Akron Beacon Journal
The young man said he had never gambled in his life. Then he decided to check out the new Hollywood Casino Columbus.
Two weeks later, he had lost everything, including the trust of his mom when he stole from her after his cash ran out.
Desperate to slam the door on his new addiction, he asked the state to ban him from entering another Ohio casino — for life.
He’s now among more than 350 people who have registered with the Voluntary Exclusion Program (VEP), according to Laura Clemens, the problem-gambling program coordinator with the Ohio Casino Control Commission.
The registry circulates names and photos of willing participants, who agree to be arrested and prosecuted for criminal trespassing if they are caught gambling at a casino. The contracts they sign also agree that any winnings found with them will be confiscated and donated to charity.
The number in the VEP is expected to grow significantly. Other states with similar programs have registered thousands of gamblers.
And though the program does not extend to bans on so-called Internet cafes, about 40 percent of the calls coming into the state-funded gambling hot line come from people who frequent those venues.
“That’s a twist I didn’t expect,” Clemens said.
Those who sign up for VEP can ask to be banned for one year, five years or life. Those who choose life can never have their name removed from the list, yet about half of all registrants choose that option.
Some casino companies will carry the ban to their out-of-state properties. Horseshoe Casino Cleveland has arrested a handful of people who had signed up for bans in other states. They typically are caught when they apply for a players card or when presenting identification to collect a large prize.
This month, one man was caught when a dealer recognized him as someone who had inquired the week before about how to sign up for VEP. The man’s identification was checked and he, indeed, had signed up.
“It’s hard; it’s really hard. They want help,” Clemens said of the troubled gamblers.
Signing up for VEP — and the real threat of arrest and prosecution — “is a tool in their treatment. That’s why it has to be extremely voluntary,” and people have to register in person in Columbus or at a casino, she said.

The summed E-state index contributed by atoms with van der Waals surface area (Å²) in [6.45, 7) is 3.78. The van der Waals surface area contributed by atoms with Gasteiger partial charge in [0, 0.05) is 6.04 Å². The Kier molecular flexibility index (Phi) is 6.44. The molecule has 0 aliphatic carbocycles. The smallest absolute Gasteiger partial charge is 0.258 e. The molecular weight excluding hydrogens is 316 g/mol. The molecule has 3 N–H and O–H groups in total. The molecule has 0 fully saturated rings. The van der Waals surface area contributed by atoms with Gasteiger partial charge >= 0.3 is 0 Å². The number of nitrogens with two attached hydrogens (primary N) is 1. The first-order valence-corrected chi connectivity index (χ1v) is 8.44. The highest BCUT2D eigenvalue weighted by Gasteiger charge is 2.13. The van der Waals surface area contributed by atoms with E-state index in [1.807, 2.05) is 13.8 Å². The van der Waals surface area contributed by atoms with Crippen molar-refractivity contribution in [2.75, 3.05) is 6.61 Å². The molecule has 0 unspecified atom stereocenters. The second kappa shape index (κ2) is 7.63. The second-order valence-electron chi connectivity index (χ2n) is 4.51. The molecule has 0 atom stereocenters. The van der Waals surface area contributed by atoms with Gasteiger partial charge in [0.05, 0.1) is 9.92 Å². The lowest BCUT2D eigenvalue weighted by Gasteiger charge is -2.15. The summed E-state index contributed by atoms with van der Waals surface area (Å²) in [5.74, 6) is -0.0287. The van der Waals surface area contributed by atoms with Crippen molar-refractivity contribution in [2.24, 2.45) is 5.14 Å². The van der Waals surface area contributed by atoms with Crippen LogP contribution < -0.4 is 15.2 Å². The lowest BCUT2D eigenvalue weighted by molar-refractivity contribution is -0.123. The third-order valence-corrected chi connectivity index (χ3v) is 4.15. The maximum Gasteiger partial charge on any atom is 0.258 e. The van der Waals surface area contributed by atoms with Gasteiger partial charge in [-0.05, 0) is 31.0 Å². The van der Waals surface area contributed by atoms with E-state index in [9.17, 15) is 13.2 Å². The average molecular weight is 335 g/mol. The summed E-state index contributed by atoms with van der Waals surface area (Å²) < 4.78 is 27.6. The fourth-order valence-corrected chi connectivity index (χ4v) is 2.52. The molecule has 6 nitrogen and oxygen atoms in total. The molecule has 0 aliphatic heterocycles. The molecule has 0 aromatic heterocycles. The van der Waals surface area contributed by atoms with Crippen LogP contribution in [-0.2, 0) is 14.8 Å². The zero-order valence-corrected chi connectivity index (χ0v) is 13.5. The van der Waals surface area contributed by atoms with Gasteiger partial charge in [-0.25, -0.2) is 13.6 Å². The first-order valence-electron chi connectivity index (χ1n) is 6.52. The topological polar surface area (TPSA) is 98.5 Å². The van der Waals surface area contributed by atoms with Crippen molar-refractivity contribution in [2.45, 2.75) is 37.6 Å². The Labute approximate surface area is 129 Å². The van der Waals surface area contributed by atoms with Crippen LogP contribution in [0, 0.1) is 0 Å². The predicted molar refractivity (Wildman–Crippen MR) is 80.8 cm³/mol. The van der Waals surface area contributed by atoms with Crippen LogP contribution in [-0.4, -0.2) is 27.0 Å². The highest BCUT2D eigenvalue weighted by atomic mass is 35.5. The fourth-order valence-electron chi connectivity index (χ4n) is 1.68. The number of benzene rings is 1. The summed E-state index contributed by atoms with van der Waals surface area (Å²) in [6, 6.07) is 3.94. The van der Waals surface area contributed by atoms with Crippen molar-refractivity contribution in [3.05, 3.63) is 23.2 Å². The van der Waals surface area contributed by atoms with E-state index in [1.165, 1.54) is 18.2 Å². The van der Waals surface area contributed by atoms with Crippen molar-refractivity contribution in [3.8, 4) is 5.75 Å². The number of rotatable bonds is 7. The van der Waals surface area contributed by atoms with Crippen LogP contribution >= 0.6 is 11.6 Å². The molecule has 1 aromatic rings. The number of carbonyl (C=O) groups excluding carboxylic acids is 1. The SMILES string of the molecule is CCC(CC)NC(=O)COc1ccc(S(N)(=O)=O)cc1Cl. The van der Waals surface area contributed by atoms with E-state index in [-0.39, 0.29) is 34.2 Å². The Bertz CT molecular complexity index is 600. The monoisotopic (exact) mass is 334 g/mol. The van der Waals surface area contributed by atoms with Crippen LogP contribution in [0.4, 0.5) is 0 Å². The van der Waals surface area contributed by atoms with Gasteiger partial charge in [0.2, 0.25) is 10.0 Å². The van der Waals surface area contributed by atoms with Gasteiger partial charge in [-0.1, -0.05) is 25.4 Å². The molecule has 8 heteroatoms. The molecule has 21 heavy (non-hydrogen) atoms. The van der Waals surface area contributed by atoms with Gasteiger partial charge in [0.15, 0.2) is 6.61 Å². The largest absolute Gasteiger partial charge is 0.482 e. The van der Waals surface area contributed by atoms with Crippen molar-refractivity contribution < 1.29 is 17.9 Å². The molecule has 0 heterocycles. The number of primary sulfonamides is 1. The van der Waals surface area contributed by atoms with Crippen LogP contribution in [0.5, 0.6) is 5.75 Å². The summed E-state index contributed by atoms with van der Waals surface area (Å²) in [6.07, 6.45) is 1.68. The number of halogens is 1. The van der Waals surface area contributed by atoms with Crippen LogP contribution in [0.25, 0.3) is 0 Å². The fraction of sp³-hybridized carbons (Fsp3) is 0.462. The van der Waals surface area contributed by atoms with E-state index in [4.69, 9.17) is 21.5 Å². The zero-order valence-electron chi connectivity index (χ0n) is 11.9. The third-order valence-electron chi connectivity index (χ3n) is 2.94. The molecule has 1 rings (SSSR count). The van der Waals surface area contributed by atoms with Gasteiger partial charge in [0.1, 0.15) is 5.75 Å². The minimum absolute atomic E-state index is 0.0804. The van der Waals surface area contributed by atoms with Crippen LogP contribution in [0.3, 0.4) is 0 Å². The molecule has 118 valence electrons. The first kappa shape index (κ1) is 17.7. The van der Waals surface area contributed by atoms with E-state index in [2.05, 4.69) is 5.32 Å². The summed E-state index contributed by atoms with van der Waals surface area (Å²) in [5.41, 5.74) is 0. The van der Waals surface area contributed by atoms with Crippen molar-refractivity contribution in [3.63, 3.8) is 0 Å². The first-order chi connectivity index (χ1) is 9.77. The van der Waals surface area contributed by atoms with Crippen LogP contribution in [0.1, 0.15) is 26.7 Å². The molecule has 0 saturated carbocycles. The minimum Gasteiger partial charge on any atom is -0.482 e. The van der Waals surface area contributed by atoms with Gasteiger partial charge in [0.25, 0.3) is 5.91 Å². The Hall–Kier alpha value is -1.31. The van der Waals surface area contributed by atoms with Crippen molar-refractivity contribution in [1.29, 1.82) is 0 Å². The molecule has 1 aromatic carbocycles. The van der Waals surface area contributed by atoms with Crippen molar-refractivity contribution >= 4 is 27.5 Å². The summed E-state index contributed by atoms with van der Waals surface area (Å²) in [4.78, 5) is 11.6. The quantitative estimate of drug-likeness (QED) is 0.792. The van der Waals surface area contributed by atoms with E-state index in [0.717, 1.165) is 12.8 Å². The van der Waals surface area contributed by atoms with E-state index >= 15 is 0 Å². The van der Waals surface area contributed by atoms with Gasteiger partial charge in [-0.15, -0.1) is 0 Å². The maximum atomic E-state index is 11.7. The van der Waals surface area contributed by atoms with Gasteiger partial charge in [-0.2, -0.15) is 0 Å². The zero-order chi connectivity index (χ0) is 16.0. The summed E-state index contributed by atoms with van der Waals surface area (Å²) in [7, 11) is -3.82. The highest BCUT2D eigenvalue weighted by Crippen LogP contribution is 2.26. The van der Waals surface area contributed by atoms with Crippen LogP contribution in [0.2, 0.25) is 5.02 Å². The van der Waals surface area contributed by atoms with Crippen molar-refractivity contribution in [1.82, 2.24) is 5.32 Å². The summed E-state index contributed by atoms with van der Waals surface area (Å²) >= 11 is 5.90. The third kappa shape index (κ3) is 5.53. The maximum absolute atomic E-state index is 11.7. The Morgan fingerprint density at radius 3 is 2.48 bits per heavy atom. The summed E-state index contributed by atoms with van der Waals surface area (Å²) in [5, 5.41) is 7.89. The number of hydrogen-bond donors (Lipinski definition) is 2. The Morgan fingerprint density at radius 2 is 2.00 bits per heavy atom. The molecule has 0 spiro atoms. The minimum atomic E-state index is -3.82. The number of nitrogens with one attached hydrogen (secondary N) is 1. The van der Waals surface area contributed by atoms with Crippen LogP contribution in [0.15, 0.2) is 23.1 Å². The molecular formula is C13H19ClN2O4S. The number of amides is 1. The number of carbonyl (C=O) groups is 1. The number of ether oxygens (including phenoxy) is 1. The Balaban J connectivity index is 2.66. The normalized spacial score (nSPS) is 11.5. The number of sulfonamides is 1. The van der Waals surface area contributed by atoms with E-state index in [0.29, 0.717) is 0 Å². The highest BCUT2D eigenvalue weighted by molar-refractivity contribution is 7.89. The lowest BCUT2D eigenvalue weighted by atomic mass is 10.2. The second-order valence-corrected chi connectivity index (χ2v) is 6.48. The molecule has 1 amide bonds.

Clemens said there is an effort underway to quantify whether the opening of the casinos has caused an increase in addiction.
A survey was conducted before the first casino opening, and another will be repeated in a couple of years to gauge changes.
That first survey suggested the age group 18 to 30 — a generation that grew up watching poker tournaments on TV and seeing players become celebrities — might need some special attention.
“It’s a demographic we need to put our emphasis on. We need to reach this group with a prevention message,” she said.
Jim Bates, a family-wellness field specialist with Ohio State University Extension, said that message needs to reach an even younger crowd.
Research suggests adolescents exhibit serious gambling pathology at two to four times the rate of adults, so kids growing up in a casino state are especially at risk.
He suggested parents be open with their children about their own gambling practices and not assume their children understand the dangers or consequences.
For instance, parents could explain to their children how the cost of a casino trip is built into the family budget and that they will limit what they spend, and explain how some people can become addicted and blow their savings or ruin relationships.
“Parents just need to have that conversation and explain their rules,” he said.
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